farming diary

Running the Farm : Farming diary

Note: South Island farms will be about one month behind North Island farms

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February farming diaryThe rain saved the day in some parts, but was too late to bring about total pasture recovery to save dairy farms from drying off, feeding out winter supplements and culling stock.

January farming diaryJanuary can be a crazy month and is supposed to be a time to holiday and get rid of the past year’s stress. 

december farming diaryAnother year gone and maybe time to review how things are going on the block. Questions like was all the hard worth and money spent worth it?

November farming diaryGrass and clover should be bursting out of the ground in most parts, certainly where regular fertiliser applications have been applied.


October farming diaryWith the excess rain in late winter, and worse in places the expected spring growth has been slow to arrive, and much of it has been pugged into the ground.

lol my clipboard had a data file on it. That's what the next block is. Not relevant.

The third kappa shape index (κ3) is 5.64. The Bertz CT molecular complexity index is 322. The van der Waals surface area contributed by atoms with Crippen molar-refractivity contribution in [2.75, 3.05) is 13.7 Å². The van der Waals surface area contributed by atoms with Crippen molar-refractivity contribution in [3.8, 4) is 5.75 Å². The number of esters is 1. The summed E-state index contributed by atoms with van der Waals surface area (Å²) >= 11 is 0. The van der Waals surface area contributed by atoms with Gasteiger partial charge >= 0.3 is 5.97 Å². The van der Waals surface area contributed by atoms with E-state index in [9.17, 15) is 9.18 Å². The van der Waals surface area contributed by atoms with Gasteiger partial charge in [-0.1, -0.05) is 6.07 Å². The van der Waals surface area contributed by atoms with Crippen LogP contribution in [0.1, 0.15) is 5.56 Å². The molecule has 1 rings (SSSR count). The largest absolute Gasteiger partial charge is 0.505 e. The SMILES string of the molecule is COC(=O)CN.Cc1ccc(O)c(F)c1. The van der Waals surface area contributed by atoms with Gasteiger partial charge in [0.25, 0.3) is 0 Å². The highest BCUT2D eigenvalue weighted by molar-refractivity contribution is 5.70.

September farming diaryAfter what seems to have been a long wet winter, it’s not been easy to build up a feed surplus before calving and lambing as soil temperatures were slow to rise into the teens

August farming diaryThere should be signs of spring in the North Island with saved pastures starting to freshen up.

July farming diaryThe shortest day is gone but don’t think it’s spring. Seeing early newborn calves and lambs can fool you but they could have been unplanned matings!

June farming diaryWinter is upon us and with a vengeance in many places, especially where folk are waiting for a bit of sun to dry out their paddocks.

May farming diaryMay is time for winter feed planning – and it’s always a concern at what may lie ahead in terms of rainfall.

April farming diaryAutumn and all its challenges is here, and the we have to face what winter brings. The rains from the tropical north were a mixed blessing - so welcome in some areas and cursed in others.

March farming diaryView March as the start of a new season with breeding activity starting for sheep and goats, and for cows timed for autumn calving. In ‘normal’ seasons, (whatever they used to be), an ‘autumn flush’ of ryegrass and clover would appear as the rains came, so there was a good chance of keeping stock in good body condition during the mating season. But don’t rely on this ‘flush’ this year.

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